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    On the other hand, it's so sad when people stop asking "why?" so quickly. For example, I bet millions of students have been shown the model of the atom where... despite protons having the same charge, they all are shown bunched up in the center next to each other and none of them say "hey, wait a minute...".
     
  14. Oct 23, 2011 #13
    "why do fundamental forces of nature exist?"
    The force fields are emergent properties of simpler interactions between particles and photons (or bosons) acting over all possible paths and summed together.
    For example, there are more ways that an electron and a positron can interact which end up with a closer position than which end up in a farther away position. The path integral gives an expected attraction.
    So I think it is correct, if not fully descriptive, to say that all forces of nature are entropic. Gravity being less certain.

    Its a bit like putting a red and a green gas together and saying that there is a 'mixing force' which causes them to mix together. It isn't really a force, just the most likely outcome from the huge number of possibilities (random movement of the molecules in this case).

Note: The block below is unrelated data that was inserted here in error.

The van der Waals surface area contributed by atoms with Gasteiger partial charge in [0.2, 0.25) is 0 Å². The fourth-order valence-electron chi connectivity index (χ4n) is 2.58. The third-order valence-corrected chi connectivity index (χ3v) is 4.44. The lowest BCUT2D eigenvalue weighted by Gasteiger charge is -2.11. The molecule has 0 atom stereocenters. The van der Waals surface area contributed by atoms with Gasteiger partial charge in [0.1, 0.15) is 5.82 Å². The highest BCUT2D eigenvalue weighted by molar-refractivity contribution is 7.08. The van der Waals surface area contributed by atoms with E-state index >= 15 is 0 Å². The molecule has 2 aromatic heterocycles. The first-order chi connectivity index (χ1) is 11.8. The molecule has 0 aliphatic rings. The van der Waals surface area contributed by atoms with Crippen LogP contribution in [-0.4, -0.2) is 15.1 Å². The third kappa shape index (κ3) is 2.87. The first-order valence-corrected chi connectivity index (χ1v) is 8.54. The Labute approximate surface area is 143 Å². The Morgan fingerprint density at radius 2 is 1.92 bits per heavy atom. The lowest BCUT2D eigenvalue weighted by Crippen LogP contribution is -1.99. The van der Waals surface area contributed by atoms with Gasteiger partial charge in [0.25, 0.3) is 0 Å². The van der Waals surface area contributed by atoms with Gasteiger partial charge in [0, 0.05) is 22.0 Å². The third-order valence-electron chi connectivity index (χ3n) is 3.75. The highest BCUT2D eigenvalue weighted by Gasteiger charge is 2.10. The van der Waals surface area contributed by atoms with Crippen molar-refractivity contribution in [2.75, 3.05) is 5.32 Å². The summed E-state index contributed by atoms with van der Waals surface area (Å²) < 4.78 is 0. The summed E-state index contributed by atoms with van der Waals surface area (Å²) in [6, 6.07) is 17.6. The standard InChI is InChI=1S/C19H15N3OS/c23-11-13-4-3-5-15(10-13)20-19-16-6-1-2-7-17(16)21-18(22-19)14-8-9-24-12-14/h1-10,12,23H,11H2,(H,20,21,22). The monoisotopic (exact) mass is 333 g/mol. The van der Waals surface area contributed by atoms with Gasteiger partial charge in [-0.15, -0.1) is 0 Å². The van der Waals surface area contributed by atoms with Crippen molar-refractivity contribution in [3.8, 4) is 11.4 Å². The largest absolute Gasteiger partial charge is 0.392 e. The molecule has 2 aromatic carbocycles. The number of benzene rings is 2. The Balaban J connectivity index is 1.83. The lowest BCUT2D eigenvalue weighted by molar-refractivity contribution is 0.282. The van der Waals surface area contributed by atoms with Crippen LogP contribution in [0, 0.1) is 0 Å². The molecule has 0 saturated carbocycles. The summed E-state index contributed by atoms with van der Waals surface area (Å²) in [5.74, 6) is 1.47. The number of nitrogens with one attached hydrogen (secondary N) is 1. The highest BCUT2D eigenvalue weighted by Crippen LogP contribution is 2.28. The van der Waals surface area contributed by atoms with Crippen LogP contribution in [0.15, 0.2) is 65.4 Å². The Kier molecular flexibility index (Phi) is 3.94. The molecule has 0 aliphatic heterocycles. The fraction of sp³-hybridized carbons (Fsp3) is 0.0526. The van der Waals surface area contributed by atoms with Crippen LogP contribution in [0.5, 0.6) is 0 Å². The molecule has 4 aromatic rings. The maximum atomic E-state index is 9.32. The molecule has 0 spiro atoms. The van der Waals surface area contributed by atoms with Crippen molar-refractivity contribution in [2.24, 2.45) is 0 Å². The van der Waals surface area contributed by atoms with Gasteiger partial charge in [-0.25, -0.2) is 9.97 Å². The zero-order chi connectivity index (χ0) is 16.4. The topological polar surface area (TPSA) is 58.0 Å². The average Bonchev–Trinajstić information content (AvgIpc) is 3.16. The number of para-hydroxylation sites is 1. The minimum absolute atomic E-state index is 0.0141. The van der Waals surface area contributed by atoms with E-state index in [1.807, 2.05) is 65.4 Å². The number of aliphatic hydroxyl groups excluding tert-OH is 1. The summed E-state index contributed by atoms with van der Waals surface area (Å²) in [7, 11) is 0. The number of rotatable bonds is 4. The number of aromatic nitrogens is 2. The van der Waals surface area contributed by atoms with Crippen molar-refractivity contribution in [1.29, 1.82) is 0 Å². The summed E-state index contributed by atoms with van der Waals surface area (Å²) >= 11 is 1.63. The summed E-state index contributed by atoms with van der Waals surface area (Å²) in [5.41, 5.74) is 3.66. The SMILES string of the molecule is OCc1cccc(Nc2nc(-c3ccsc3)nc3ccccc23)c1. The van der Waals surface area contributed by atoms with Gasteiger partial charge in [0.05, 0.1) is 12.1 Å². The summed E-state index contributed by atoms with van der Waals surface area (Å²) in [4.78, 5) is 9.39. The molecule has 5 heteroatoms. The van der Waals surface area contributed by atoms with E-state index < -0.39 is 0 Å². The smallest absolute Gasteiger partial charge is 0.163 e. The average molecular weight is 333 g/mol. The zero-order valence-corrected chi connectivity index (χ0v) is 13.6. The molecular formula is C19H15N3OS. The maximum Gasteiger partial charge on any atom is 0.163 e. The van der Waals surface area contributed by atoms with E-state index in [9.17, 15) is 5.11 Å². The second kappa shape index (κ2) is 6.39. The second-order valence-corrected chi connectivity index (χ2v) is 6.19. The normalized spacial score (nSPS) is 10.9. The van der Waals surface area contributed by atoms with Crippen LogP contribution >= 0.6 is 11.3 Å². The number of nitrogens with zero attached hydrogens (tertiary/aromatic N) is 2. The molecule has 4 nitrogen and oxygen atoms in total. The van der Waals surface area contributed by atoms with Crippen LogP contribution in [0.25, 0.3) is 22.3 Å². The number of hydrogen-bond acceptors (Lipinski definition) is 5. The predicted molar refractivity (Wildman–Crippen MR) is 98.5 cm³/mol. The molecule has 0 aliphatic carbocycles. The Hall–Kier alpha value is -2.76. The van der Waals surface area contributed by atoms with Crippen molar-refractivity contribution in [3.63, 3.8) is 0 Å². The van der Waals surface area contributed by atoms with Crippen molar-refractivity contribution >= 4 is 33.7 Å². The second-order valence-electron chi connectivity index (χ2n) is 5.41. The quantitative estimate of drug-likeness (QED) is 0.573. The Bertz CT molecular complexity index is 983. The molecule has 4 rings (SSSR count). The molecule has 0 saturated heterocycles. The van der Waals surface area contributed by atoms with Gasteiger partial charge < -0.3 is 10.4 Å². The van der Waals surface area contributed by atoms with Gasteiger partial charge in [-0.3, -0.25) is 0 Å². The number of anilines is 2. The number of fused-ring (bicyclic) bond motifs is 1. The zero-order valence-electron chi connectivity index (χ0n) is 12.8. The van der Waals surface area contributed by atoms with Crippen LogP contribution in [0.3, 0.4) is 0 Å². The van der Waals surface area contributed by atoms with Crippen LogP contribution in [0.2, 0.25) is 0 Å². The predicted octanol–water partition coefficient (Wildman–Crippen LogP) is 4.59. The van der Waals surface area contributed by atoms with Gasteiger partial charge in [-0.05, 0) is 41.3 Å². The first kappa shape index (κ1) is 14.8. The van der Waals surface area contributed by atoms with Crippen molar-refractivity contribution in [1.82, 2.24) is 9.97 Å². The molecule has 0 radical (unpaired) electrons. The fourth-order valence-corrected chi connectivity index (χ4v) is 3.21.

15. Oct 23, 2011 #14
    but would it be wrong to assume that forces of nature exist to bring about a low energy state? (for e.g. strong force acts to bring about more stability).however more stability means less entropy.Moreover what is the reason for 4 different forces to exist , which ultimately leads to the same result i.e. stability ?
     
  16. Oct 23, 2011 #15
    I don't think it is right to think of entropic forces as existing in order to increase entropy or increase stability. I would say that they exist because that is the emergent result of less constrained rules acting in large numbers.

    By analogy I don't think that evolution exists in order to create fit individuals, they just happen to be the result of natural selection acting in large numbers.

    But its getting into interpretations, maybe you interpret differently. Several different forces because there are several different simple interactions that happen on different particles in different ways. I don't think anyone knows exactly why there are the specific types that there are, other than the quite weak argument that humans wouldn't exist if they were different by as much as a percent or two.
     
    Last edited: Oct 23, 2011
  17. Oct 23, 2011 #16
    nobody knows...yet.

    The standard model of particle physics does our best job of explaining
    three of the four forces(excluding gravity), and lots of the activities. But the magnitudes of the forces, the mass of the particles, the charge of particles, and so forth cannot yet be derived from first principles....they are observed quantities.

    Qantum field theory within the standard model does a pretty good job explaining most of what we know...but there are still unknowns.

    You could equally well ask: why does mass exist?? Why does our universe exist? Why do we?

    for more check out:
    http://en.wikipedia.org/wiki/Standard_Model